A few decades ago, the idea of carrying a powerful, internet- and GPS-connected computer in your pocket would have seemed like the stuff of science fiction. However, smartphones have now become so ubiquitous that it’s unusual if you don’t carry one. They offer incredible convenience as an all-in-one tool for communication, navigation, mobile banking, social networking, and entertainment, but this power is increasingly being leveraged against us by cybercriminals. Smartphone security threats such as malware apps, phishing attacks, and connection to unsecured WiFi networks can turn our most-used piece of tech into a serious problem.

Smartphones have many valuable everyday applications, but this power comes with inherent risks.

Since October is National Cybersecurity Awareness Month, this is a timely reminder that digital security isn’t only relevant to your desktop or laptop computers. It’s especially relevant to the computer that resides in your pocket.

The following infographic from Scalefusion MDM collects data from cybersecurity companies such as Kaspersky, McAfee, and Check Point to illustrate the growing trend of mobile security threats. Specifically, Check Point’s 2019 mid-year report says that there has been a 50% increase in mobile device cyberattacks compared to 2018. For an especially sobering illustration of the seriousness of the problem, refer to the company’s Live Cyber Threat Map, which tracks cyberattack victims and perpetrators in real-time.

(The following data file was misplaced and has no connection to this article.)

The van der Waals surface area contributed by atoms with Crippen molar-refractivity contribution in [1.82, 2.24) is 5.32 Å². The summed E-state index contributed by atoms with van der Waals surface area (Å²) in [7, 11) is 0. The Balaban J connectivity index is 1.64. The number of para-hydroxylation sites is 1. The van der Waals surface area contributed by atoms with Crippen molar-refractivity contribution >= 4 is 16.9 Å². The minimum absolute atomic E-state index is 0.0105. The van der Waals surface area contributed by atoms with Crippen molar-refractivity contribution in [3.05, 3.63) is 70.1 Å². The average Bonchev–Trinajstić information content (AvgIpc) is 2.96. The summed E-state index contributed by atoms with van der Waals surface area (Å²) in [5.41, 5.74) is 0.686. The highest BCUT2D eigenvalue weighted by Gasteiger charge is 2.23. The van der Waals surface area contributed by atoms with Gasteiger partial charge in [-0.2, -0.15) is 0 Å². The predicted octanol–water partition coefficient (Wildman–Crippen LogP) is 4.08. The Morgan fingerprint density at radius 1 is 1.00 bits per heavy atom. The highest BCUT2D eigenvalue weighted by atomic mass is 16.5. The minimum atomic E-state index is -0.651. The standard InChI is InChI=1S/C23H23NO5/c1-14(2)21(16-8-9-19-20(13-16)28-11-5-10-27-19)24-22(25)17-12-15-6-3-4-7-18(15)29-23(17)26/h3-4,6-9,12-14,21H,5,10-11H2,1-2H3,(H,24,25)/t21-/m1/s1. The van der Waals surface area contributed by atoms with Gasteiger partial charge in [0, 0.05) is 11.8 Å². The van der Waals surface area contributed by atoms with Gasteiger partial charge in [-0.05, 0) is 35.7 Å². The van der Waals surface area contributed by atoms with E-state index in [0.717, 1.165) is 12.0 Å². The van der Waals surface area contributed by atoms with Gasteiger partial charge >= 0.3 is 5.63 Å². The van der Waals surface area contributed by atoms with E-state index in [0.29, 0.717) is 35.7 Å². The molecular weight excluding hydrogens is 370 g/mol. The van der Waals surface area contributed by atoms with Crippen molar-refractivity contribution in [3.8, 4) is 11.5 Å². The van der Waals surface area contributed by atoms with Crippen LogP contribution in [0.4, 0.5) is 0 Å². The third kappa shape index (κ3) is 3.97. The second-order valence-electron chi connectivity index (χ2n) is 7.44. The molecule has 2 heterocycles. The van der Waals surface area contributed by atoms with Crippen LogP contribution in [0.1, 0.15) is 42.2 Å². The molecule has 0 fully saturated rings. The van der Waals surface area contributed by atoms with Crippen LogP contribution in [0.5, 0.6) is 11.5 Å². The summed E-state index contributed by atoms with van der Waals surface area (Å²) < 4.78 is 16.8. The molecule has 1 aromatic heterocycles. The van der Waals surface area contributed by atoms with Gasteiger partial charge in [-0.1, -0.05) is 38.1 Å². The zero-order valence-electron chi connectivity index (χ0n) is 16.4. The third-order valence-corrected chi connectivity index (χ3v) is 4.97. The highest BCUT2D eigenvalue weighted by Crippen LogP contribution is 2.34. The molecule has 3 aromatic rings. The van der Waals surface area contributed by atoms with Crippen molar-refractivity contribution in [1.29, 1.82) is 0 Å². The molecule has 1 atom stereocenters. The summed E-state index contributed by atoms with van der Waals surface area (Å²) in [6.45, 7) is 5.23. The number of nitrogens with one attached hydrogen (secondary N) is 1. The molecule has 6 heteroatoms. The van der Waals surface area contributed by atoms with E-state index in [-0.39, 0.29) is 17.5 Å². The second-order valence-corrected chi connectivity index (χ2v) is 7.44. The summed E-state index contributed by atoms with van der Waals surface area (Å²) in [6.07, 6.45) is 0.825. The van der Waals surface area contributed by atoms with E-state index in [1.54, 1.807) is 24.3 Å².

A screenshot of the Live Cyber Threat Map, showing tens of millions of attacks detected each day.

Take a look at the Scalefusion infographic below for an overview of common mobile device threats, or click here to download the full-size version.

MDM means Mobile Device Management, a type of business-oriented software that allows an IT department to centrally manage employees’ mobile devices. MTD is Mobile Threat Defense, software specifically designed to enhance security on those devices. Unless you own a business or work in IT, you can skip the last third of this graphic, since it applies to enterprise-level software. However, the first two-thirds are very relevant to our awareness of individual device security.

We’ll close with some additional reading on the top 5 mobile security threats mentioned above:

  • Anubis banking trojan — able to “take screenshots, record audio, send, receive, and delete SMS messages, steal contact lists and account credentials” and more.
  • Gustuff Android banking trojan — “targets include known banks such as Bank of America, Bank of Scotland, J.P.Morgan, Wells Fargo, Capital One, TD Bank, and PNC Bank”
  • Triada Android malware — “extremely hard to detect” and “one of the most advanced mobile Trojans [Kaspersky’s] malware analysts have ever encountered”
  • Lotoor hacking tool — a family of malware offshoots that “exploit vulnerabilities in order to gain root privileges on compromised Android devices”
  • Hiddad malware — infects the Android system folder and installs hidden adware, generating revenue for the attackers

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